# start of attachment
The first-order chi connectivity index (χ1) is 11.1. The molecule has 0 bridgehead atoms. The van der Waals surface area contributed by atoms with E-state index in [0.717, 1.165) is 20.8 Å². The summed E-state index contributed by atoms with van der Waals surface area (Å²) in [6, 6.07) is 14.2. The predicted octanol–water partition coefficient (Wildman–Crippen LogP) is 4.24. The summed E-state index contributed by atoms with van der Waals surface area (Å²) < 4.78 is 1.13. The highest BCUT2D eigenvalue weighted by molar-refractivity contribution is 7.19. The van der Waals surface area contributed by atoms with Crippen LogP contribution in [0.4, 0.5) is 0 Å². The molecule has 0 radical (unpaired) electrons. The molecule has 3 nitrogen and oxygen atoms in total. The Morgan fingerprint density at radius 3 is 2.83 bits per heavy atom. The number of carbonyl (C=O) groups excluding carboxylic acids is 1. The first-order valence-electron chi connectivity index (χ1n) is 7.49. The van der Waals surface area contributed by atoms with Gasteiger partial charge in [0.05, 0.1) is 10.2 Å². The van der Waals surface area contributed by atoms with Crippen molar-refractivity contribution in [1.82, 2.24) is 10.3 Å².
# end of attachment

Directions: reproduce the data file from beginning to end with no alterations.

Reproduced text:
The first-order chi connectivity index (χ1) is 11.1. The molecule has 0 bridgehead atoms. The van der Waals surface area contributed by atoms with E-state index in [0.717, 1.165) is 20.8 Å². The summed E-state index contributed by atoms with van der Waals surface area (Å²) in [6, 6.07) is 14.2. The predicted octanol–water partition coefficient (Wildman–Crippen LogP) is 4.24. The summed E-state index contributed by atoms with van der Waals surface area (Å²) < 4.78 is 1.13. The highest BCUT2D eigenvalue weighted by molar-refractivity contribution is 7.19. The van der Waals surface area contributed by atoms with Crippen LogP contribution in [0.4, 0.5) is 0 Å². The molecule has 0 radical (unpaired) electrons. The molecule has 3 nitrogen and oxygen atoms in total. The Morgan fingerprint density at radius 3 is 2.83 bits per heavy atom. The number of carbonyl (C=O) groups excluding carboxylic acids is 1. The first-order valence-electron chi connectivity index (χ1n) is 7.49. The van der Waals surface area contributed by atoms with Gasteiger partial charge in [0.05, 0.1) is 10.2 Å². The van der Waals surface area contributed by atoms with Crippen molar-refractivity contribution in [1.82, 2.24) is 10.3 Å².